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May 20th, 2009:

For Small Values of “Thumb”


The last time we had the nerd gang over, Eric Bowersox gave me a couple of the smallest USB thumb drives I have ever seen. The unit shown above right is 1 3/8″ long X 1/2″ wide and holds 512MB. It was a promo giveaway branded with AMD’s logo, containing tech spec PDFs for AMD’s CPUs and motherboards. I included a 4 GB Cruzer Micro Skin in the photo for comparison, but what doesn’t show well is the little gadget’s thickness, which is just about 1/16″, or a hair over 2 mm.

The unit Eric gave me is a Kingmax Super Stick, and in case that’s too big for ya, there is also a Kingmax Super Stick Mini that is another 4 mm shorter. I was not surprised to see that they have higher-capacity units, from 2GB up to 16GB. The 4GB unit sells on Amazon for $6.95, and the 16 GB for only $35.75. Kingmax knows its market, or at least understands careless geek laundry habits, since the product is advertised as “…washer and dryer SAFE!”

A drive that small is basically the size of the glass-epoxy connection tang inside a conventional USB flash drive, minus the metal guide that ordinarily surrounds it. The downside to a thumb drive without the metal guide is that it can plug into a USB port two ways, only one of which is useful. I made that mistake the first time I tried it, but I recognize that there’s no harm done plugging it in the wrong way, because in that event there’s no electrical connection between drive and port.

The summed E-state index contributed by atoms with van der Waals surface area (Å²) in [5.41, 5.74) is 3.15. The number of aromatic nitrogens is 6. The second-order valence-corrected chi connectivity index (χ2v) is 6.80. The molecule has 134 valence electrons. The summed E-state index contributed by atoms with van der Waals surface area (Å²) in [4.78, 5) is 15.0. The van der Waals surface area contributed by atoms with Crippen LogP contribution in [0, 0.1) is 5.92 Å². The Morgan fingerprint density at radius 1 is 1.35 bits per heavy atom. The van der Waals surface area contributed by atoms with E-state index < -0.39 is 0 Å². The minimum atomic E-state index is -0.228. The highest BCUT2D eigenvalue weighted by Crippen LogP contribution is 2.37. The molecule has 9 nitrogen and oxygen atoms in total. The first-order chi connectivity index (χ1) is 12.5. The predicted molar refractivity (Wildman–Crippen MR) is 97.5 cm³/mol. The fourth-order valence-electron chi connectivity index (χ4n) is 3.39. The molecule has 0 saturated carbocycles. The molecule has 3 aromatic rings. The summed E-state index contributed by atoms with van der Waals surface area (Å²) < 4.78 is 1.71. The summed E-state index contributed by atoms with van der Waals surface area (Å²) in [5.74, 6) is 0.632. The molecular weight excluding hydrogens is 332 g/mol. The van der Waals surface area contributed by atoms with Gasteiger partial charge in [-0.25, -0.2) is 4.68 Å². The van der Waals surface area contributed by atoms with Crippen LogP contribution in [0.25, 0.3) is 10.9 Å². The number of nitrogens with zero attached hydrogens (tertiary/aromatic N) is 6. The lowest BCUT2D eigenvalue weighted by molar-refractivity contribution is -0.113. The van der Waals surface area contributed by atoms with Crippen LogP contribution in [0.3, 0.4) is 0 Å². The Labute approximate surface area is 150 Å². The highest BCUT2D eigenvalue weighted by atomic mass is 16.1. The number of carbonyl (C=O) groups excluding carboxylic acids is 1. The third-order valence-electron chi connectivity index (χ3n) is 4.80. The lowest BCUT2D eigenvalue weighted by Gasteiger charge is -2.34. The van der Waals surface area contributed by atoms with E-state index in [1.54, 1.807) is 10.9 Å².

It’s a little small for my own personal thumbs, but may be a reasonable form factor for plugging into netbooks or smuggling across borders stuffed up one nostril. What I find more notable is the fact that 512MB flash drives are now so cheap that they can be produced as trade-show freebies. The size of our data isn’t increasing, and the capacity of cheap storage is expanding astonishingly fast. What’s the bandwidth of a $5, 64 GB nostril drive crammed full of 25,000 MP3s and passed from one hand to another? Media creators are wondering in their nightmares, and if they aren’t, they should be, because we’ll be there before you know it.